I have seen this every day for more than 10 years, as I have a lively "exchange of ideas" with my colleagues in human medicine. More and more non-contractual services are also being offered that are only partially related to the core competence of the individual subject.
So if you want to be successful in the long term, you have to be in a good mood not only professionally but also commercially.

I can confirm that, some large practices already have full-time managing directors today.
Simply because the commercial part of the entire work is so large. So self-employment will probably be nothing without a basic commercial understanding.

But that wasn't the initial question ;-)

General practitioners do need to develop business acumen. It starts with the question of the branch office and continues with investments, leasing contracts, rental negotiations, personnel decisions, disposal contracts, material orders, etc. etc.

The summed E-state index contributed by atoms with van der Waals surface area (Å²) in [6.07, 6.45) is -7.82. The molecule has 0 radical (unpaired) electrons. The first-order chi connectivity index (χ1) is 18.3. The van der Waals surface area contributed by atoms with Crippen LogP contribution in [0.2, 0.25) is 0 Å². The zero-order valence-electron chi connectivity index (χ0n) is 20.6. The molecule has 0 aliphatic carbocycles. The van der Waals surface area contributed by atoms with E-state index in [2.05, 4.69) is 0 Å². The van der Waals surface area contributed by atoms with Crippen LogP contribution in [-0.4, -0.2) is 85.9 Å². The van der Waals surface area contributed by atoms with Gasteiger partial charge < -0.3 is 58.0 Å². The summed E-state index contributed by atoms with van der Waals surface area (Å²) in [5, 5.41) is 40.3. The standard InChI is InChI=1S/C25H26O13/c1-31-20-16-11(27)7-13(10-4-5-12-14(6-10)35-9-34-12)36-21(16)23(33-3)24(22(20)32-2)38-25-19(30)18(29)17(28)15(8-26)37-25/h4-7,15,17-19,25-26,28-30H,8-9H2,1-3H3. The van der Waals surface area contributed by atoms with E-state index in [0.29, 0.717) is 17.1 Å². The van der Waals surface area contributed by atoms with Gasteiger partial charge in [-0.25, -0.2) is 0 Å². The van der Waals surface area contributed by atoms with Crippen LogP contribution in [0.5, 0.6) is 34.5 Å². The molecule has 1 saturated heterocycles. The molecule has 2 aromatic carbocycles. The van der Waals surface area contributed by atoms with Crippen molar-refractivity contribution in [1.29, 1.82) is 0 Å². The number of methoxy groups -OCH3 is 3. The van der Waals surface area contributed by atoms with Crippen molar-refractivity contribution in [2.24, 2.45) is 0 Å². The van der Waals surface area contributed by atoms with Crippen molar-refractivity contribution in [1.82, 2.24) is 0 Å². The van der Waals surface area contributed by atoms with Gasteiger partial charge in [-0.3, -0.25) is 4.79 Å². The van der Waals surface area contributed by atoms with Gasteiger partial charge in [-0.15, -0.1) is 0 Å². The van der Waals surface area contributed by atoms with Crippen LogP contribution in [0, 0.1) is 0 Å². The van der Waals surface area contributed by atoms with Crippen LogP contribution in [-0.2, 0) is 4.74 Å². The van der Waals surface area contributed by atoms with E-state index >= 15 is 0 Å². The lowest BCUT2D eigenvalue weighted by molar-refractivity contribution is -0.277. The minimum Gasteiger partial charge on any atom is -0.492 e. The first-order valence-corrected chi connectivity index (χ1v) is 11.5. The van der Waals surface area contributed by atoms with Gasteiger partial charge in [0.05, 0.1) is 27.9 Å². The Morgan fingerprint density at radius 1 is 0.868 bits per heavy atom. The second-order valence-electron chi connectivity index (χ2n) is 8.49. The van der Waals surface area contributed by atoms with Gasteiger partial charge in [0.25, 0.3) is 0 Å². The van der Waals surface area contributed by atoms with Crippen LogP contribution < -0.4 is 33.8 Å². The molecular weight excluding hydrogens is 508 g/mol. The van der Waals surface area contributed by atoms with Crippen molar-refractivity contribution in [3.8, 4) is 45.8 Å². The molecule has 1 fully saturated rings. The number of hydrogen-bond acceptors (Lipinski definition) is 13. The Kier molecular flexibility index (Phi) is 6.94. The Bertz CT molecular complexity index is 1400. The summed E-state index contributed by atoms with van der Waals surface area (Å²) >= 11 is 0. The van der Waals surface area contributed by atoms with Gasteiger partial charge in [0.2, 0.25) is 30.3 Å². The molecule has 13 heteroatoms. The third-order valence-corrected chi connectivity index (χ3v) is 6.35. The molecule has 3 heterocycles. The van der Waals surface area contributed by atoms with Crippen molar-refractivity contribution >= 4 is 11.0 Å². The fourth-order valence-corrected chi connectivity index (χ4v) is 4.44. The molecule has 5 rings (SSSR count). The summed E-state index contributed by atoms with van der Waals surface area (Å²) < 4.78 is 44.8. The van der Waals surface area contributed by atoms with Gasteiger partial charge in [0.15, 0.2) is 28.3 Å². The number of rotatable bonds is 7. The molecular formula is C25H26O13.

I have seen this every day for more than 10 years, as I have a lively "exchange of ideas" with my colleagues in human medicine. More and more non-contractual services are also being offered that only have to do with the core competence of the individual subject to a limited extent.
So if you want to be successful in the long term, you have to be in a good mood not only professionally but also commercially.


No, but let's start with the trend. Most of the humanis end up in a hospital, most of the toothis in a practice.

No, but let's start with the trend. Most of the humanis end up in a hospital, most of the toothis in a practice.
sorry, but I also dare to doubt that. I think the resident physicians will be roughly the same as the clinicians.

However, to get back to the topic again:
One cannot generally say that one of the two subjects is more difficult than the other.
The general practitioners will enjoy a better reputation, since we Zahnis have the worse cards.